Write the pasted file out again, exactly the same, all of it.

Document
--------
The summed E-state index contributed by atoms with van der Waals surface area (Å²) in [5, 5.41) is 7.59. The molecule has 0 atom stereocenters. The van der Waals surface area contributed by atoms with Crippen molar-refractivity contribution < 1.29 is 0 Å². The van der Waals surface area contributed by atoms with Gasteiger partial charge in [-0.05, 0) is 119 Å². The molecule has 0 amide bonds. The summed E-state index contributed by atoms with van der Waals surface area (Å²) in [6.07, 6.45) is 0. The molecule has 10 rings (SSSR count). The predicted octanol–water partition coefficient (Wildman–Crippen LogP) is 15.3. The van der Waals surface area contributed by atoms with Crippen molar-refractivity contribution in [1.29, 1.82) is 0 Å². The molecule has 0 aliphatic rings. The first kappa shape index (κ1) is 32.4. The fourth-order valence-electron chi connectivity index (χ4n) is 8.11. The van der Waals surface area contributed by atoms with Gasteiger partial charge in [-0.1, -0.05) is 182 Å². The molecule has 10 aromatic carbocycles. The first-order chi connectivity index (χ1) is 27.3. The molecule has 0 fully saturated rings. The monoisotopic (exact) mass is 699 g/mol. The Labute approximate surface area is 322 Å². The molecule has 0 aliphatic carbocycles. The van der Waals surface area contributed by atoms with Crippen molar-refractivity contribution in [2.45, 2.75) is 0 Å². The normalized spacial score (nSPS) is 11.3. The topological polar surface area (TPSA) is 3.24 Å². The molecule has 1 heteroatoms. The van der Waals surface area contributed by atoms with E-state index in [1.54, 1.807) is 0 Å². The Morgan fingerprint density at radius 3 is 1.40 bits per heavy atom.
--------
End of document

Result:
The summed E-state index contributed by atoms with van der Waals surface area (Å²) in [5, 5.41) is 7.59. The molecule has 0 atom stereocenters. The van der Waals surface area contributed by atoms with Crippen molar-refractivity contribution < 1.29 is 0 Å². The van der Waals surface area contributed by atoms with Gasteiger partial charge in [-0.05, 0) is 119 Å². The molecule has 0 amide bonds. The summed E-state index contributed by atoms with van der Waals surface area (Å²) in [6.07, 6.45) is 0. The molecule has 10 rings (SSSR count). The predicted octanol–water partition coefficient (Wildman–Crippen LogP) is 15.3. The van der Waals surface area contributed by atoms with Crippen molar-refractivity contribution in [1.29, 1.82) is 0 Å². The molecule has 0 aliphatic rings. The first kappa shape index (κ1) is 32.4. The fourth-order valence-electron chi connectivity index (χ4n) is 8.11. The van der Waals surface area contributed by atoms with Gasteiger partial charge in [-0.1, -0.05) is 182 Å². The molecule has 10 aromatic carbocycles. The first-order chi connectivity index (χ1) is 27.3. The molecule has 0 fully saturated rings. The monoisotopic (exact) mass is 699 g/mol. The Labute approximate surface area is 322 Å². The molecule has 0 aliphatic carbocycles. The van der Waals surface area contributed by atoms with Crippen molar-refractivity contribution in [2.45, 2.75) is 0 Å². The normalized spacial score (nSPS) is 11.3. The topological polar surface area (TPSA) is 3.24 Å². The molecule has 1 heteroatoms. The van der Waals surface area contributed by atoms with E-state index in [1.54, 1.807) is 0 Å². The Morgan fingerprint density at radius 3 is 1.40 bits per heavy atom.